Amaranthe – ‘The Catalyst’

By Katherine Allvey

Amaranthe have levelled up on their new album ‘The Catalyst’ in more ways than one. Evidently buoyed by the success of their gaming anthem ‘PvP’, they’ve devoted themselves to making an album which absolutely sounds like the music to a combat scene in an MMORPG: fast-paced, energetic and makes you want to swing a sword.

They’ve maintained their roster of three vocalists taking the lead, with Mikael Sehlin now responsible for the harsher male side of the Amaranthe sound after Henrik Wilhelmsson’s departure in 2022. There isn’t a huge difference in the two guys’ vocal styles (Sehlin is slightly more throaty in his roars), leaving the band to focus on making their brand of metal even more maximalist than ever, as if we even thought that was possible. This album makes every recent release from a similar band seem relaxed and stripped back. It’s pure megacity fight music in the loudest possible way. 

There’s a lot to enjoy about ‘The Catalyst’. From the outset, you’re barraged with this huge wall of addictive optimism with layers upon layers of complex, unceasing electricity. ’Re-Vision’ is the song you want to hear as walk into the rock club of your dreams. If this is playing when you roll up to the bar for your first drink, there’s a one hundred percent chance you’re in for a great night, and ‘Outer Dimension’ is refined Eurovision fuel; eighties euphoric chord changes with a hefty dose of synth and positivity. Amaranthe are sticking to a formula which works for them – keep Elize Ryd at the forefront and support her with a bucketload of robotic effects, twiddly drama and multilayered power metal set pieces. Sure, some songs deviate slightly from their model. Big stomper ‘Insatiable’ affords more space for bass and lengthier guitar solos in amongst the clubland vibes and slower ballad ‘Stay A Little While’, rich in power strings and overwhelming guitar,  demands to be belted out from a mountaintop with the one you love. But, on the whole,  Amaranthe are cruising on the same flight path they’ve been taking for the last fifteen years, just with more nitro in their musical engine.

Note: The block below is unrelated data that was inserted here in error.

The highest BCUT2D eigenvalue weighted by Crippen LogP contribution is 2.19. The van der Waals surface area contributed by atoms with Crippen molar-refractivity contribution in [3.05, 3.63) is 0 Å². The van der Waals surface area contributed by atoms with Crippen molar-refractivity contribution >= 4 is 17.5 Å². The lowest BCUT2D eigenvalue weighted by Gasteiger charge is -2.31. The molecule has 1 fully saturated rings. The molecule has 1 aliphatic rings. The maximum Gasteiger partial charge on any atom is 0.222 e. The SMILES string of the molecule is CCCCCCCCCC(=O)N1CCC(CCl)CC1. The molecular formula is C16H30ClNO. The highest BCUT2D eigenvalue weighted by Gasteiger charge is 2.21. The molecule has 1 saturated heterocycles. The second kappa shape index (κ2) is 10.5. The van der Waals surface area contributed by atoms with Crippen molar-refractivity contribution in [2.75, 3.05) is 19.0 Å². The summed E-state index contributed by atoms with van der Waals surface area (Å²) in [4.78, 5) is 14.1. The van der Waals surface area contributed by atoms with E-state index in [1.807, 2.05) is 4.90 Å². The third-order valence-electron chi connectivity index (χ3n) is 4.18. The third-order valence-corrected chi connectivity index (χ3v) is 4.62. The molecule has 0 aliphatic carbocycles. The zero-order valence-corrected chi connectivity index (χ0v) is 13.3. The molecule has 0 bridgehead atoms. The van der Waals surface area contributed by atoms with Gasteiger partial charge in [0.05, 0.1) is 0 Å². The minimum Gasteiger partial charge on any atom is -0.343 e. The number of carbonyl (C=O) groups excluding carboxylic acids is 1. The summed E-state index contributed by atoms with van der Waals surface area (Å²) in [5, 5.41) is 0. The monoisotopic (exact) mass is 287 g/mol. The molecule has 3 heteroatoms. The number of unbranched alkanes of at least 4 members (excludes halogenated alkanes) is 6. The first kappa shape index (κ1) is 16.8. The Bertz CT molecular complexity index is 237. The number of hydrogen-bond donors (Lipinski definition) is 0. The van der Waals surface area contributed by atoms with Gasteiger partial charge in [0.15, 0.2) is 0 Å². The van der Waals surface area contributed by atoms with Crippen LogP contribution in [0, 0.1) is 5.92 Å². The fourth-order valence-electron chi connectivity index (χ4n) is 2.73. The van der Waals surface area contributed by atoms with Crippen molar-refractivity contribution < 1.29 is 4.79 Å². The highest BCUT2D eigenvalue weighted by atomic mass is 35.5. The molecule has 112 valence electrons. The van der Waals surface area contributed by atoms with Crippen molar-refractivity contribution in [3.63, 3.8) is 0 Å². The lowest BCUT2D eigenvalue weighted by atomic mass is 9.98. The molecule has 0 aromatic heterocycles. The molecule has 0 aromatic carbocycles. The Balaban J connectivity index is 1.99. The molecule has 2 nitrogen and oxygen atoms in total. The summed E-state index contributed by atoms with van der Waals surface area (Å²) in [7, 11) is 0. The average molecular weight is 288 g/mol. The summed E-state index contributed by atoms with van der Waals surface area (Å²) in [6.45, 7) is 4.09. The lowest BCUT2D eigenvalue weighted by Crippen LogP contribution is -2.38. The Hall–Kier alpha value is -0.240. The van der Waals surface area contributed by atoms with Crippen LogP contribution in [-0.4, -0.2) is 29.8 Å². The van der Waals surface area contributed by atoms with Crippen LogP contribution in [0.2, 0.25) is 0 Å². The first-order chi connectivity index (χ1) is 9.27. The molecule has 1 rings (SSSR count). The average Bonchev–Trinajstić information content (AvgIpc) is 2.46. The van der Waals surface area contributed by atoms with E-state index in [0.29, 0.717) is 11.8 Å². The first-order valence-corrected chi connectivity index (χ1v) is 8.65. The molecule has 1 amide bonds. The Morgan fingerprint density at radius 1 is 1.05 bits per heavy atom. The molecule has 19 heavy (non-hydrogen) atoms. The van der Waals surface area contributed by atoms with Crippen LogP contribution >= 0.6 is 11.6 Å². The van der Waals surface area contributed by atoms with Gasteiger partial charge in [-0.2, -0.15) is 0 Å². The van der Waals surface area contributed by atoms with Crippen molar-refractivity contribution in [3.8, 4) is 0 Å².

Lots of bands can get away with having a very prescriptive sound that’s set in stone, and that’s not automatically a bad thing. Bad Religion have made a multi decade career out of basically playing the same song over and over again, and we love them for it. Amaranthe have found a comfort zone that works for them and guarantees a great live experience, chock full of speeding circle pits and pyrotechnics, and ‘The Catalyst’ will surely be a great addition to their upcoming setlists.

If you love what they’re doing already, you’re going to put this album on repeat. If you’re hoping for innovation rather than just ‘everything’s a bit louder and more complicated’, then this will not be the release you’re dreaming of. Escapism is the game here, much like their gaming inspiration, and ‘The Catalyst’ is perfect for nights out, road trips or any time you want to imagine you’re somewhere else. Somewhere in a parallel world, Amaranthe have taken an introspective left turn and made a thoughtful, nuanced exploration of their place in this crazy world, equal parts anthems and soul searching, but in our timeline they haven’t made that jump yet. Maybe they will, maybe they won’t. Until then, let’s dance like we’re big haired, power metal robots in an animated rock club to ‘The Catalyst’. 

KATE ALLVEY

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